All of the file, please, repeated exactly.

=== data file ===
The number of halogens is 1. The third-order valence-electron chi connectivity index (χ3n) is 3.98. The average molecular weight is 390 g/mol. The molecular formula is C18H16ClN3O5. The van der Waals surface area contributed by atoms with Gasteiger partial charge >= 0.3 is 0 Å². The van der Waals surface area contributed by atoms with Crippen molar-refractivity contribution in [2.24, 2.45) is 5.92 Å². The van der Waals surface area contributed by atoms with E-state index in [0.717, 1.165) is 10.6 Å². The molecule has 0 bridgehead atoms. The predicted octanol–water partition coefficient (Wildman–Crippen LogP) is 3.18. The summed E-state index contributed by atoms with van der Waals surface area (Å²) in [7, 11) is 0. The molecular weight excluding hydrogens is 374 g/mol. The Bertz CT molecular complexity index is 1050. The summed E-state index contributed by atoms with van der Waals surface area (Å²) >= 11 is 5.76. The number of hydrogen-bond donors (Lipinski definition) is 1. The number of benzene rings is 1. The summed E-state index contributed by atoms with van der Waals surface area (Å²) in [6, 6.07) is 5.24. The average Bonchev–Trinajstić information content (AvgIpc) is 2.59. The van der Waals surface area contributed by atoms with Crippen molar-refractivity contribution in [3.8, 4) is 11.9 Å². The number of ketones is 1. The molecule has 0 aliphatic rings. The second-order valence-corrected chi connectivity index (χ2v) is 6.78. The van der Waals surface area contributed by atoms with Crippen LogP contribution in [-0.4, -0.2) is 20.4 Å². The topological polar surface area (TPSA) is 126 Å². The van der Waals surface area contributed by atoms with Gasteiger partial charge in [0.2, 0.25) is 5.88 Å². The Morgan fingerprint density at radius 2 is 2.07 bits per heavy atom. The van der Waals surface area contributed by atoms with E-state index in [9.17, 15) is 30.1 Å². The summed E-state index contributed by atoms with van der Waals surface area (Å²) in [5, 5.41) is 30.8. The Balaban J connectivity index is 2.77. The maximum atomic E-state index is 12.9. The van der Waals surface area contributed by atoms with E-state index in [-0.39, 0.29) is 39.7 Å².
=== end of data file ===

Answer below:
The number of halogens is 1. The third-order valence-electron chi connectivity index (χ3n) is 3.98. The average molecular weight is 390 g/mol. The molecular formula is C18H16ClN3O5. The van der Waals surface area contributed by atoms with Gasteiger partial charge >= 0.3 is 0 Å². The van der Waals surface area contributed by atoms with Crippen molar-refractivity contribution in [2.24, 2.45) is 5.92 Å². The van der Waals surface area contributed by atoms with E-state index in [0.717, 1.165) is 10.6 Å². The molecule has 0 bridgehead atoms. The predicted octanol–water partition coefficient (Wildman–Crippen LogP) is 3.18. The summed E-state index contributed by atoms with van der Waals surface area (Å²) in [7, 11) is 0. The molecular weight excluding hydrogens is 374 g/mol. The Bertz CT molecular complexity index is 1050. The summed E-state index contributed by atoms with van der Waals surface area (Å²) >= 11 is 5.76. The number of hydrogen-bond donors (Lipinski definition) is 1. The number of benzene rings is 1. The summed E-state index contributed by atoms with van der Waals surface area (Å²) in [6, 6.07) is 5.24. The average Bonchev–Trinajstić information content (AvgIpc) is 2.59. The van der Waals surface area contributed by atoms with Crippen molar-refractivity contribution in [3.8, 4) is 11.9 Å². The number of ketones is 1. The molecule has 0 aliphatic rings. The second-order valence-corrected chi connectivity index (χ2v) is 6.78. The van der Waals surface area contributed by atoms with Crippen LogP contribution in [-0.4, -0.2) is 20.4 Å². The topological polar surface area (TPSA) is 126 Å². The van der Waals surface area contributed by atoms with Gasteiger partial charge in [0.2, 0.25) is 5.88 Å². The Morgan fingerprint density at radius 2 is 2.07 bits per heavy atom. The van der Waals surface area contributed by atoms with E-state index in [9.17, 15) is 30.1 Å². The summed E-state index contributed by atoms with van der Waals surface area (Å²) in [5, 5.41) is 30.8. The Balaban J connectivity index is 2.77. The maximum atomic E-state index is 12.9. The van der Waals surface area contributed by atoms with E-state index in [-0.39, 0.29) is 39.7 Å².